“Those are smoking, physical inactivity and poor nutrition. Having looked at our indicators across the county, we’ve got work to do in all those areas.”
Hacker feels that the Pittsburgh region is ready to move forward and has what it takes to be a healthier community. If we can’t do it, who can? she asks.
“What was interesting to me about this job in Pittsburgh was that there was one county health department that included the city. There was a board that was really interested in change. There were a number of foundations and universities. Basically, everybody really seemed to be interested in collaborating and working together to get things done.”
Enter the Live Well Allegheny Campaign, a county-wide initiative launched last January to improve the health and wellness of Allegheny County.
“In this area, there are so many wonderful community organizations doing all kinds of great work but there didn’t seem to be one group that was pulling everybody together,” says Hacker. “We all agree that these are agenda items so how do we work collaboratively to move the needle on these things?’”
Hacker cites the objective of Live Well Allegheny as an umbrella organization where a wide variety of health-related issues can receive attention–issues like mental health, environmental health and decreasing violence.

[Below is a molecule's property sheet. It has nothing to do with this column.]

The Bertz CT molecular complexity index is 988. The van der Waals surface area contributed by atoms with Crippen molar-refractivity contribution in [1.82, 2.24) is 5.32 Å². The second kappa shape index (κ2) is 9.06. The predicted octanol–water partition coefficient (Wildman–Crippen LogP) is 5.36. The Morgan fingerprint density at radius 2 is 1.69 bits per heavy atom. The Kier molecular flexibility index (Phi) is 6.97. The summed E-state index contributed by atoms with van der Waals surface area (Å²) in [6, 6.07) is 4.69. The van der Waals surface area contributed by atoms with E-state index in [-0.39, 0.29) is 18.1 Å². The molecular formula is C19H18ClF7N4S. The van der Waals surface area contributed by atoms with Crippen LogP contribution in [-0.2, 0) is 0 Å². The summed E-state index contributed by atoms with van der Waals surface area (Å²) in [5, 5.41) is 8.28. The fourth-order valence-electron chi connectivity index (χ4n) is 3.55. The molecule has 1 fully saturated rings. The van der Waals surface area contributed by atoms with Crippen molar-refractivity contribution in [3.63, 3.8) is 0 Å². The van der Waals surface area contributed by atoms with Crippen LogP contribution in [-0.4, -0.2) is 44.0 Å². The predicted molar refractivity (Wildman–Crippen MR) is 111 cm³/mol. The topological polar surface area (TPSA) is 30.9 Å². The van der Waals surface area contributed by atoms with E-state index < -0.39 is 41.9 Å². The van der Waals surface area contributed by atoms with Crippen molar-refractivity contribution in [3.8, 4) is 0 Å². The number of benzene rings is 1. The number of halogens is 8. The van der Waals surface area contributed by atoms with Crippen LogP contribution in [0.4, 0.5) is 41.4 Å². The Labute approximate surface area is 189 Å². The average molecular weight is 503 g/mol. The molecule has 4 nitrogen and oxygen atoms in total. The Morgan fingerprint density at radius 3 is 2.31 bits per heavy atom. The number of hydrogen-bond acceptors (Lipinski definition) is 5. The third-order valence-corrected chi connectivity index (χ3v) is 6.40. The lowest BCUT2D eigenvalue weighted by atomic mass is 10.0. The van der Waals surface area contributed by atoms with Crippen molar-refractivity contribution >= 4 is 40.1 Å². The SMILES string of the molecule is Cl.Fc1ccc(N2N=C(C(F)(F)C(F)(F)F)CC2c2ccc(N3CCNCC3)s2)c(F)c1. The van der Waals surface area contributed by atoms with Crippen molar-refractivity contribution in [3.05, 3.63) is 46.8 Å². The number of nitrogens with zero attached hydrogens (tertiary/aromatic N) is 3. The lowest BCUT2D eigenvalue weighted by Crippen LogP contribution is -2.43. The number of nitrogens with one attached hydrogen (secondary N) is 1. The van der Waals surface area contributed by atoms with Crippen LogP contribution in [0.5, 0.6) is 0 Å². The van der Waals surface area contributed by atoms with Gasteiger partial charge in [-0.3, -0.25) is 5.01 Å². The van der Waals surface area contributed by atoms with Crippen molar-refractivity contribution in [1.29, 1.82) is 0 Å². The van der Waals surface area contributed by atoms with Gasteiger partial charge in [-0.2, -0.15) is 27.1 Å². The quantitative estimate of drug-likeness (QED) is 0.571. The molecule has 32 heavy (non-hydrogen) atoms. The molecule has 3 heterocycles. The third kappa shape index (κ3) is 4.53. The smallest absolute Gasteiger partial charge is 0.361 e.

In researching health indicators throughout the city, Hacker noticed major health inequalities (both geographic and racial) as well as high poverty levels. “It’s got me thinking more and more about economic development, about housing, about transportation, about all of these social determinants of health and how I can work with those organizations, which aren’t the typical organizations that health departments work with, to push the agenda on things which will ultimately make a difference in our residents’ health.”
Hacker’s words of wisdom for a healthier Pittsburgh are a call to action: “There’s only so much that institutions and organizations and government can actually do. We need to do our best, but individuals have to take that responsibility as well, to make the small changes that ultimately make a difference.”
Making school lunch a healthy feast
Lunch today? Penne pasta with tomatoes and mozzarella accompanied by a fresh spinach salad with chickpeas, along with a whole grain roll and a pear. All for $2.25.
If you’re a student at The Environmental Charter School at Frick Park, you’re luckier than most in getting a healthy and delicious lunch like this every school day.
As Food Service Director at The Environmental Charter School at Frick Park, Kelsey Weisgerber credits their partnership with the Community Kitchen of Pittsburgh (CKP) which cooks 80% of the meals from scratch.
But it’s more than that. “We could put beautiful food on their lunch tray, but unless our students understand its purpose and why it is there, we are not serving them to the fullest extent,” she adds.
Weisgerber, who co-founded the Food Revolution Cooking Club in 2012 and now serves as an ambassador for Jamie Oliver’s Food Revolution in Pittsburgh, says, “There is a huge opportunity in our city for more entrepreneurs to follow this type of model that provides from scratch, real and affordable meals to schools.”